5 Reasons to Have a Pet Mallard
Any day now it should hatch. One mallard duck courtesy of my kids finding an egg in the woods. Indeed, a few days after we popped it in an incubator we discovered it’s fertile…and steadily growing. But now I’m left with the question of just what the heck am I going to do with a duck in the suburbs? And if anyone says “give it away”, then you clearly don’t have 4 children that would block my path like a Republican bodyguard taking a bullet for Reagan.
So in a desperate attempt to put some lipstick on this pig of a situation, I’m going to give 5 Reasons to Own a Pet Duck…
#5. Free fertilizer
Ducks don’t have sphincters. Did you know that? That means they have all the bowel control of your octogenarian Grandpa walking around the house after binging on the prunes and Metamucil without his Depends undergarment. This can become a problem where I live because as we all know, Canada is a frozen wasteland where any attempts to go outdoors for more than a few seconds will result in a frozen death. In fact, the dozens of dead American tourists on the border have caused a crisis situation.
For the sake of non-Canucks who can’t understand cultural sarcasm, I’ll clarify that we do indeed have warm summers. Just not all year long. So in the winter months when me and the children are sleeping in the igloo and sustaining off caribou jerky and maple syrup, the mallard will also be inside where it is warm…roaming around merrily crapping on the sofa.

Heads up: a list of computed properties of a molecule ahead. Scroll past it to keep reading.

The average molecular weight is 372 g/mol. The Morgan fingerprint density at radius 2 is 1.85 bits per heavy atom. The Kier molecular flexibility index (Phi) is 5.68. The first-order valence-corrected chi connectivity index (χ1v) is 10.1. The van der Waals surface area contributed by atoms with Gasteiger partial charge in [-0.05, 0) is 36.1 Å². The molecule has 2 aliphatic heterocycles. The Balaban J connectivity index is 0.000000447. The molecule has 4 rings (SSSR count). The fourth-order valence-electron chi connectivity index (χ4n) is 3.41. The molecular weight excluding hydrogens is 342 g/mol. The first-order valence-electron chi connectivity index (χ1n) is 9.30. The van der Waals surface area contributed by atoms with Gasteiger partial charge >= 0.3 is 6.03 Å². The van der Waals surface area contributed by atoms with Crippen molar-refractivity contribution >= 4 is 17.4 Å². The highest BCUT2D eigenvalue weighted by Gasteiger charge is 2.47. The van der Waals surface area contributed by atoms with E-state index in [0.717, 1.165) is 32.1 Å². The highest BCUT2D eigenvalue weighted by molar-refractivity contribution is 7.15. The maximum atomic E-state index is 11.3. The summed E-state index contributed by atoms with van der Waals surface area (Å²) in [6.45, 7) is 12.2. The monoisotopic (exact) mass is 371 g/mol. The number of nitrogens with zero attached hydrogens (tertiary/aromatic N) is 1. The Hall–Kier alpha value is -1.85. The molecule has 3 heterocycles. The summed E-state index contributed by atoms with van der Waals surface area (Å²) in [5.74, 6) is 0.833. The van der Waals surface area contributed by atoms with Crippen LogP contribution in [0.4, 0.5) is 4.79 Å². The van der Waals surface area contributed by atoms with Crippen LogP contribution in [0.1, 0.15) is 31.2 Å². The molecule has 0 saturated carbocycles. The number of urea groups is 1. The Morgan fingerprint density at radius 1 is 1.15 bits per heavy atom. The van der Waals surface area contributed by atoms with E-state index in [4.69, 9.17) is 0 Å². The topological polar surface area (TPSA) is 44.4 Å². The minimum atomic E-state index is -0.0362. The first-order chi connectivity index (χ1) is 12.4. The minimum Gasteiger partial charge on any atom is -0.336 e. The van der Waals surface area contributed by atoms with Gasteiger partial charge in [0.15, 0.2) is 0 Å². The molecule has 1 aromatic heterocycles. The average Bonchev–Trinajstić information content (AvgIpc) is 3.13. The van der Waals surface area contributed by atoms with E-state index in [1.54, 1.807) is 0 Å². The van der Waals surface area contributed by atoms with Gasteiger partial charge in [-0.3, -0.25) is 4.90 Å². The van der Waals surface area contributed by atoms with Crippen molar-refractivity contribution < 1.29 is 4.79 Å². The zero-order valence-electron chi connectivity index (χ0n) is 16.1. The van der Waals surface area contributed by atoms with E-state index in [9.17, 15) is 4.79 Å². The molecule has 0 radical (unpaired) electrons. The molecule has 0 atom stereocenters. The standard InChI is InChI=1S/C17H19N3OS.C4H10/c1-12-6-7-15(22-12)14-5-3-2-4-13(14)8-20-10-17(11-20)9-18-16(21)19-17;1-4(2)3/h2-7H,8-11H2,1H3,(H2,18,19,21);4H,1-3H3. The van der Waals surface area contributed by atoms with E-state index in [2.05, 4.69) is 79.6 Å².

#4. Prestige of owning a protected…and possibly illegal species.
Mallards are everywhere in Canada. They’re like the hipsters of the animal kingdom and as such they are found by every pond, stream and river you can imagine.
As such the laws regarding keeping them are hard to nail down. First of all, taking an egg from a nest is a no-no right there, so right away my kids are despicable little thieving gangstas in the eyes of the authorities ( although they SWEAR it was just laying in the ground. Yeah right! ).
Fortunately mallards are not on the same level as a Bald Eagle or a Whooping Crane when it comes to protection, but nonetheless I have to worry if some eager Conservation Officer just feels like being a dick and ruining my day when they see some kids walking down the street with a mallard-duck on a leash.
#3. All the attention
In a world that thinks squirrels that waterski is synonymous with investigative reporting, I now have the luxury of wondering when some yellow excuse for a journalist will knock on my door wanting the “feel-good” story of the week. I live in a suburb that has a local paper so it is not outside the realm of possibility that a powerless Clark Kent wannabe will inform the entire community that there is a family with a pet mallard, and proceed to give my name and address along with photos of my children. Suddenly the potential consequences of #4 seem a lot more likely to happen.
This too has the possibility of escalating to the nightmare scenario: the roaming TV reporter. I’ll be honest, I write easier than I talk. So when Global TV News shoves a microphone in my sweating face I guarantee that I will say something absolutely stupid like, “I love ducks, but the problem is that if you own just one it will probably be gay.“. See? That made no damn sense at all but it won’t matter because now me and my family are in protective custody to hide from the bleeding heart liberal-mafia.